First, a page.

Another technique used is sawing, which is the standard method used today as it allows greater control of the final shape and weight. Initially, diamond saws were simple tools made of metal wire strung on a bowed wooden frame. The invention of the rotary diamond saw improved the process speed, as it consists of an electric motor driving a circular phosphor bronze blade at about 4000 revolutions per minute. The diamond is mounted in a dop and the sawyer clamps the diamond to rest on top of the blade. The rim of the saw is charged with diamond dust, so that as the sawing continues, the blade continues to recharge itself with diamond from the crystal being cut. The saw can cut through a 1-carat rough diamond in 4 to 8 hours, but it can take much longer if it hits a knot.
In more recent laser sawing units, the diamond sits in a dop (similar to conventional sawing) on a computer-controlled platform. The cutting pattern is programmed into the computer by a technician, and progress is monitored on a screen. Once engaged, the platform moves the diamond precisely along the programmed path until complete. The high intensity beam of the laser burns through the diamond, separating it into two pieces. Even though equipment is relatively expensive and the technique results in more weight loss than mechanical sawing, some important advantages are to be considered. For instance, sawing time can be reduced by over 50%, grain pattern restrictions and inclusions are eliminated, and greater precision allows production of novelty shapes (flowers, butterflies, crescent moons, etc).
What techniques are used to shape a diamond?
After the sawing or cleaving, the next step is shaping the diamond’s girdle outline.
Bruting (sometimes referred to as girdling or rounding) is a process giving a diamond its shape. Like cleaving, it is an old but effective method that has benefitted from the application of modern technology.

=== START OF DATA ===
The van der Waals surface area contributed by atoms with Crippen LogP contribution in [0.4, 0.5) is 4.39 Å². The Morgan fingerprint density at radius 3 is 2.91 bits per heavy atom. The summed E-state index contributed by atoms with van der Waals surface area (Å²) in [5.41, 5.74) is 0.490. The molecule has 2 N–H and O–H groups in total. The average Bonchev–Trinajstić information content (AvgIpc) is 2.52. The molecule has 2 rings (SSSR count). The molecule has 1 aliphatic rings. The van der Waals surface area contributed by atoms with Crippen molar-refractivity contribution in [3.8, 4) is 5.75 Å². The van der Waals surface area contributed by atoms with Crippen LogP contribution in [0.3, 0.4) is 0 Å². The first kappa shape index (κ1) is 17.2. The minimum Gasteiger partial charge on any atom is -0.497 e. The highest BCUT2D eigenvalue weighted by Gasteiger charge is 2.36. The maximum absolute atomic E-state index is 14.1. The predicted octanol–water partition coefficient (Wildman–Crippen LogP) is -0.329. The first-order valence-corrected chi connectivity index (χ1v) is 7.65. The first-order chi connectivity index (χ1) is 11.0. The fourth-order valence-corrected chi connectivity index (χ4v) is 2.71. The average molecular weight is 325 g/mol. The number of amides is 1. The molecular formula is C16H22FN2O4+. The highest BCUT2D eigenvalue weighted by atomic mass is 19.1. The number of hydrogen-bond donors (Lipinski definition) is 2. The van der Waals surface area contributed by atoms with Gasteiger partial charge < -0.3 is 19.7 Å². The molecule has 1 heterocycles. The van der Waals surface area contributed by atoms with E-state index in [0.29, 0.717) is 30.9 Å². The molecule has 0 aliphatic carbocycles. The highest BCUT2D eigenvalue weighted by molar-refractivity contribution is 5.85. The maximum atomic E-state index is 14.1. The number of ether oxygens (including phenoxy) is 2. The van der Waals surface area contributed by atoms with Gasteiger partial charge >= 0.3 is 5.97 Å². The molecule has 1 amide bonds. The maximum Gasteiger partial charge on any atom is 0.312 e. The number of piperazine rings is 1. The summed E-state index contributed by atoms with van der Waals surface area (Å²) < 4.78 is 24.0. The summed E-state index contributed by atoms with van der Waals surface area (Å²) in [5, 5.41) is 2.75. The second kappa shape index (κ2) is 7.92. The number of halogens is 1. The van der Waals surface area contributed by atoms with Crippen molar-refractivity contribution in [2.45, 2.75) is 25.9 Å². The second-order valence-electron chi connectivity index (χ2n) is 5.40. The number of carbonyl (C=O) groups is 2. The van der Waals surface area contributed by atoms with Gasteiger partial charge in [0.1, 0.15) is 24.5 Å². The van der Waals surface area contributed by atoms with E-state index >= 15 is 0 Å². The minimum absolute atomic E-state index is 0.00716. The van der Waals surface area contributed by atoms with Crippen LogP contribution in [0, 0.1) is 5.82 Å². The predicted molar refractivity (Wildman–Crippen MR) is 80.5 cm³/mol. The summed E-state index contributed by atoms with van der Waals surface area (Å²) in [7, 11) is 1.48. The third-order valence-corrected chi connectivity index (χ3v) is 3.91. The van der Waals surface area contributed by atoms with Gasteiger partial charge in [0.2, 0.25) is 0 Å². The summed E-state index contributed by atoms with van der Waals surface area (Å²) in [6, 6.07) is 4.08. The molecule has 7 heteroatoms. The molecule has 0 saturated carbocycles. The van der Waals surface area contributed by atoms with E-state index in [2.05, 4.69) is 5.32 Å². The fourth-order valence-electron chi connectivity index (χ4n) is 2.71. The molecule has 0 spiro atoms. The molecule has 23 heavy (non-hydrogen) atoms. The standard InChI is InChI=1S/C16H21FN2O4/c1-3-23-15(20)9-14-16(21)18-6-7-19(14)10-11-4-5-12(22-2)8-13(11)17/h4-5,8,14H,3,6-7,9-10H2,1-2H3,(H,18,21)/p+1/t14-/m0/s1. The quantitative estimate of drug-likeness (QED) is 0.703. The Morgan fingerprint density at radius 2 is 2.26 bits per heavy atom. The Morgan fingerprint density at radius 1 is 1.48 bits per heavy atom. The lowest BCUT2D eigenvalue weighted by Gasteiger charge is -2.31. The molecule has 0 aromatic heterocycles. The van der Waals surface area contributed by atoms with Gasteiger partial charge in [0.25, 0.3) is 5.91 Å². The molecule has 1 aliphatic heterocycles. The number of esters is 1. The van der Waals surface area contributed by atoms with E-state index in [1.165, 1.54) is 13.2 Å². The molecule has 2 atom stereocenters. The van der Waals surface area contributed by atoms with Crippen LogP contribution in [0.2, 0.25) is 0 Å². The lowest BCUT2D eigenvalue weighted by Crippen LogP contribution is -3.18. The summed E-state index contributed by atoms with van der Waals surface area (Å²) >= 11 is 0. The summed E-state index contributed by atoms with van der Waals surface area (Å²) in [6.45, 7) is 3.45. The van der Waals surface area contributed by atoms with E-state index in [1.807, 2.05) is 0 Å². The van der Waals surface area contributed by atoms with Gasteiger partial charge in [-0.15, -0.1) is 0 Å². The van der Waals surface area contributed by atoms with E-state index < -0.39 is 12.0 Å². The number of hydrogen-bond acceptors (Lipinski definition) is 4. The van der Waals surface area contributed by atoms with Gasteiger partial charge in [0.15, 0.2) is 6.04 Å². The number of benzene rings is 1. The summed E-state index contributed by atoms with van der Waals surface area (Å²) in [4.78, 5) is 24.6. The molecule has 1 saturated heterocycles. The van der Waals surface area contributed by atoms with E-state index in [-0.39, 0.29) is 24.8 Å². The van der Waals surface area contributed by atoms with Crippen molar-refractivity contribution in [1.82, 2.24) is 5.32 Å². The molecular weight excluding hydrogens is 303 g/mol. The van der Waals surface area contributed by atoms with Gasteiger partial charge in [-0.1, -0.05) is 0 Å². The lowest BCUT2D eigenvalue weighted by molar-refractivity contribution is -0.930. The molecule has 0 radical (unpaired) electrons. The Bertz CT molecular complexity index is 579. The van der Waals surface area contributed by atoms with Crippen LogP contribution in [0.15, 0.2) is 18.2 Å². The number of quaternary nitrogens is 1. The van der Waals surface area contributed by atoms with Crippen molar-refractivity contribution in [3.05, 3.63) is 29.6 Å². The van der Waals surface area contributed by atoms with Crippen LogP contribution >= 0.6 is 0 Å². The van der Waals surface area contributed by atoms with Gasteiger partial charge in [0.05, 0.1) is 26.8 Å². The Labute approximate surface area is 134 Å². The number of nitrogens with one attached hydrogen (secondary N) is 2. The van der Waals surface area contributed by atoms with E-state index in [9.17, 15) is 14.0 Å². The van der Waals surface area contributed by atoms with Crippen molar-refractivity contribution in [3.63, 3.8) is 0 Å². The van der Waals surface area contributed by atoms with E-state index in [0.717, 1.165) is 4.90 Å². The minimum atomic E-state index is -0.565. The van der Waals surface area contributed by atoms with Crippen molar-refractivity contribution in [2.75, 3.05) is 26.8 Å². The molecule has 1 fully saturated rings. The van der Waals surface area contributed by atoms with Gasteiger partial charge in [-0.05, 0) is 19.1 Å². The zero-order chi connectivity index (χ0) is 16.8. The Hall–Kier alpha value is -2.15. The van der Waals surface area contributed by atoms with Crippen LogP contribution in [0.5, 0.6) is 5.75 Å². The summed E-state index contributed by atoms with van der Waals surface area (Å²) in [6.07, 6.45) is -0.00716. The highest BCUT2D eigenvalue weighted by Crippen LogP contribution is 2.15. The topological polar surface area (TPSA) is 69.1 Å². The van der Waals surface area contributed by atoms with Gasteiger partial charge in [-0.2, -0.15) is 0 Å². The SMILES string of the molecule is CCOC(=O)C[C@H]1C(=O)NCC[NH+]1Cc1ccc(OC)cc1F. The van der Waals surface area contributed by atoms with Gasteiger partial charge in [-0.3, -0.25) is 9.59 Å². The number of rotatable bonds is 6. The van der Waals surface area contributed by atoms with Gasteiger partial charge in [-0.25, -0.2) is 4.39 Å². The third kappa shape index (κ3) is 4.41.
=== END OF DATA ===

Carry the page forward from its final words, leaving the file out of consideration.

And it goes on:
For bruiting by hand, a cutter uses a stick-like instrument with dop to hold the diamond. The diamond is inserted with just one corner exposed. Two of these sticks are rubbed against each other to wear them away. In the mechanical process, two diamonds are mounted on separate lathes and spun so they brute each other at the same time.
Laser bruting is another more modern technique and works much like laser sawing.
To create the diamond’s finished look, faceting and polishing is required. There are several separate tasks involved known as blocking, cross-working, and brillianteering. All of these are performed using similar equipment. The crystal is placed onto an arm or mechanical clamp above a rotating polishing wheel. The wheel is coated with an abrasive diamond dust that smoothens the diamond as it is pressed against the wheel.
Finally, the diamond is cleaned with acids, followed by a thorough examination process for grading its cut, colour, clarity, and carat weight.
You now have a full overview of how a diamond is transformed from a rough stone to a beautifully shaped diamond. Do you have any more questions regarding our specific techniques, or are you interested in buying unique Uniglo Diamonds? Contact our team today.